The first tranche of funding from the government’s £1.57 billion cultural recovery package will be used to save around 150 grassroots music venues from insolvency, Culture Secretary Oliver Dowden has announced today.
£2.25 million of emergency funding will be used to support venues at imminent risk of collapse and it is expected to benefit up to 150 venues across the country.
This package of support is being administered by Arts Council England (ACE). The purpose of this fund is to support grassroots live music venues that were financially sustainable before Covid-19, but are now at imminent risk of insolvency, to remain solvent until 30 September 2020
The fund is open for applications from midday 25 July 2020 until midday on 3 August 2020. Venues which present live grassroots music events in any music genre, including multi-arts venues that host other events and entertainment alongside a main programme of music, and who play a significant role for their communities in developing talent are eligible to apply.
Applicants can apply for funding ranging from £1,000 up to £80,000, to cover operational costs incurred between 4 August and 30 September 2020.
The funding will be used to cover essential on-going costs for venues including rent, utilities, maintenance contracts and other bills.
The £1.57 billion package - the largest ever government investment in UK culture - announced earlier this month will be used to help support the performing arts and theatres, museums, heritage, galleries, independent cinemas and live music venues through the impact of the coronavirus pandemic.
Culture Secretary Oliver Dowden said: "Without our grassroots music venues, we wouldn’t have The Beatles, Adele or Elton John. Nearly all of our globally successful music stars started out at UK clubs and live music venues - and we must make sure those organisations weather the COVID storm.
"The first £2.25 million of our unprecedented cultural rescue package is targeted at their survival. We’re working to deliver the rest of the £1.57 billion emergency package as quickly as possible, so that we can protect and preserve our precious culture, arts and heritage for future generations."
Darren Henley, Chief Executive of Arts Council England, said: "Grassroots live music venues perform a vital role in England’s music ecology. As well as nurturing the next generation of talent across a huge range of musical genres, these are the places that spark that special connection between audiences and professional musicians. So, we’re very happy to be administering this investment on behalf of DCMS to help make a positive difference to live music venues in villages, towns and cities across the country."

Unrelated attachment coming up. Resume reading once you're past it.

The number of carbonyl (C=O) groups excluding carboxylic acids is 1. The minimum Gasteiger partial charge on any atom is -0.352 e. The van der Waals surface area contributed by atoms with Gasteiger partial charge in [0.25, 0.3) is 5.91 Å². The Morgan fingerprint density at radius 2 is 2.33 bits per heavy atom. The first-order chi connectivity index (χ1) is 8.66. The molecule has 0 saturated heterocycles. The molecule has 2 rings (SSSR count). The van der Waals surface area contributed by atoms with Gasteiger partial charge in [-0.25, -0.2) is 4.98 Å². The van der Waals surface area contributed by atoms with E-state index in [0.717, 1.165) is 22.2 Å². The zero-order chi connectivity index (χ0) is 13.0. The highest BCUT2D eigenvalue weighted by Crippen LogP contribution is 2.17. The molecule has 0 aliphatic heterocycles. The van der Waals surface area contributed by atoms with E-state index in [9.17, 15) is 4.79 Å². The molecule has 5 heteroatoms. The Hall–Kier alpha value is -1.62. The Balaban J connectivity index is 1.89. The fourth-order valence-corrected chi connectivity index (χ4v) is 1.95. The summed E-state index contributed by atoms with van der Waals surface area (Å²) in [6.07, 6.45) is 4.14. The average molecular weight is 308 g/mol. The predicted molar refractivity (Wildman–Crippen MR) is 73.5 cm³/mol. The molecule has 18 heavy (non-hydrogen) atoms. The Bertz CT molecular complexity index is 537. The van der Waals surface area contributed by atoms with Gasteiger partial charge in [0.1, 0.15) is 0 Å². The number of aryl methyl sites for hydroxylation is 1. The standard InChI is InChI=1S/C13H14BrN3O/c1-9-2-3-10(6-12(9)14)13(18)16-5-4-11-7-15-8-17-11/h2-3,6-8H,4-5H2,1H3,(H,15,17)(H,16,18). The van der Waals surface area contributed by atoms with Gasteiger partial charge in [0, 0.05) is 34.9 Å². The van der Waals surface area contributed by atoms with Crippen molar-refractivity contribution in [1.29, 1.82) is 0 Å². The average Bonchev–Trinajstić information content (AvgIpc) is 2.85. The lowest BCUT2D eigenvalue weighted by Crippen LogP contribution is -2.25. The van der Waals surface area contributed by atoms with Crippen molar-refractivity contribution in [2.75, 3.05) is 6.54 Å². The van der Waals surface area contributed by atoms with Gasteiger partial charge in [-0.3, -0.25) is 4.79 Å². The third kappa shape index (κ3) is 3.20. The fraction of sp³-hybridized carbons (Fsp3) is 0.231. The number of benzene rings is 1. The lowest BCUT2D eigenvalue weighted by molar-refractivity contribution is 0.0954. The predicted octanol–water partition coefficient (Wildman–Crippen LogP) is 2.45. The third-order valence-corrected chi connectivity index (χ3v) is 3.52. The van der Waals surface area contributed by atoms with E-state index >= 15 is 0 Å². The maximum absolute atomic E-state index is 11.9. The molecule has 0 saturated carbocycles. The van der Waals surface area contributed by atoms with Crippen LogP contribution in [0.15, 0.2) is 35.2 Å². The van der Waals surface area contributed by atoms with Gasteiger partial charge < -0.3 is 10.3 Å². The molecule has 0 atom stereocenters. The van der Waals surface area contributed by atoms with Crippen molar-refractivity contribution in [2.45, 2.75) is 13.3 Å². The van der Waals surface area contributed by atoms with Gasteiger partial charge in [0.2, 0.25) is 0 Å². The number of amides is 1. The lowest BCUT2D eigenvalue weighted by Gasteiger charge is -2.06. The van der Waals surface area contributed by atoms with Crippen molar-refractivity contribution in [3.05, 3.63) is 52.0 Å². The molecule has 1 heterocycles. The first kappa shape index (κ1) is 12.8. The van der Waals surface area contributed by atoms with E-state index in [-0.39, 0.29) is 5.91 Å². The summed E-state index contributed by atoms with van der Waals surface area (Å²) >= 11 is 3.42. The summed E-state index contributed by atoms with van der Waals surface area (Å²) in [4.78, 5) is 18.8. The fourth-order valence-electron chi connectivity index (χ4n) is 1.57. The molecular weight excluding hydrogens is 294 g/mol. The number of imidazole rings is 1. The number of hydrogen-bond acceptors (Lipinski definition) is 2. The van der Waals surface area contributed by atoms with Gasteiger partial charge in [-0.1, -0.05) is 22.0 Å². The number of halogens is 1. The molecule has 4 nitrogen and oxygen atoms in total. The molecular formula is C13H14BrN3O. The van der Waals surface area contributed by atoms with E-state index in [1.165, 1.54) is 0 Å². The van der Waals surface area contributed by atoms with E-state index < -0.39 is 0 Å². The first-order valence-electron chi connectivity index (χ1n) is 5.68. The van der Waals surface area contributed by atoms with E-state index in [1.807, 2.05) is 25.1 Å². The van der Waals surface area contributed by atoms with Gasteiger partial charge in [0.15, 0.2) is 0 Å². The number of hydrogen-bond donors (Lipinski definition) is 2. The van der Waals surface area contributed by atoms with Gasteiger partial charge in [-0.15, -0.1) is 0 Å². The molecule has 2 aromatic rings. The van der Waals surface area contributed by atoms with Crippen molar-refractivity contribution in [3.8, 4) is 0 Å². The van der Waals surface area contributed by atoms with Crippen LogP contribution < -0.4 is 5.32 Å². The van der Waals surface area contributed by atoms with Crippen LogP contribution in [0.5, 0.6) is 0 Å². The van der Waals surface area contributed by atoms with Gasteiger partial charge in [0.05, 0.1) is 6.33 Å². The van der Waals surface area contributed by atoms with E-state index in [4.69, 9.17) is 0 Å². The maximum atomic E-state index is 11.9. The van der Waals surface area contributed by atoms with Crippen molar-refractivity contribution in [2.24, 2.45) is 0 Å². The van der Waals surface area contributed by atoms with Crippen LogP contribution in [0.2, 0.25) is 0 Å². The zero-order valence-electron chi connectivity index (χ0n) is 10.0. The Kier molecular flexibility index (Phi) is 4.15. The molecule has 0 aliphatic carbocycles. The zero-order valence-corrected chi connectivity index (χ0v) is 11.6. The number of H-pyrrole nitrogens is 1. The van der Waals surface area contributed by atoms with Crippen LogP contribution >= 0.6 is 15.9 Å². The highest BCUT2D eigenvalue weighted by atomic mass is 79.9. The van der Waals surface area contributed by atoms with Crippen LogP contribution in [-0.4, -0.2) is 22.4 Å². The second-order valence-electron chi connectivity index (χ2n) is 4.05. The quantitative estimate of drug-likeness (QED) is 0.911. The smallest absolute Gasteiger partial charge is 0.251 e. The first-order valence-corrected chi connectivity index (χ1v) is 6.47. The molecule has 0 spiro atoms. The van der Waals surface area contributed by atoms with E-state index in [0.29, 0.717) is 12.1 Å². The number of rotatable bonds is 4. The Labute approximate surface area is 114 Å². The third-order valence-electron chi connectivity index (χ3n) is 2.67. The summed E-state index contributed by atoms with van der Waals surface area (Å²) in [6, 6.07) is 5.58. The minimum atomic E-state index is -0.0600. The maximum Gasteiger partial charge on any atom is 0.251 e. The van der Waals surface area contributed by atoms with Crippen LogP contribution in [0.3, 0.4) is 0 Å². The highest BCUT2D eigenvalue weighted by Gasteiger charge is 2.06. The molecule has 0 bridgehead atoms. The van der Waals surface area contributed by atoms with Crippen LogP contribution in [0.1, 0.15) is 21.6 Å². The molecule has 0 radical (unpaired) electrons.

Brit Award-winning singer James Bay said: "It’s vital that we don’t lose any music venues. They are so important to every artist’s growth, learning how to really turn a live show from a good night to a great one. This funding is going to make a real difference, ensuring we do not lose these spaces, it’s so galvanising and uplifting to know more help is on its way."
Beverley Whitrick of the Music Venue Trust said: "Music Venue Trust warmly welcomes this essential funding for desperate grassroots music venues facing urgent, short term challenges. Without this help, the sector would be facing a wave of permanent closures. Throughout this crisis we have worked closely with DCMS and are delighted that the urgent need for this intervention has been recognised and responded to.”
Subject to successful trials at a number of test venues, from 1 August indoor performances with socially distanced audiences will be able to take place.
In January 2020, the government increased the business rates retail discount from one-third to 50% and extended that discount to music venues. This discount was applicable for 2020/21 and for those eligible music venues with a rateable value of less than £51,000. In March, the discount for the current financial year was extended further to 100% and applicable to music venues with a rateable value above £51,000 as well.
Stelle Donnelly at Sound City 2019 / Image: Jazamin Sinclair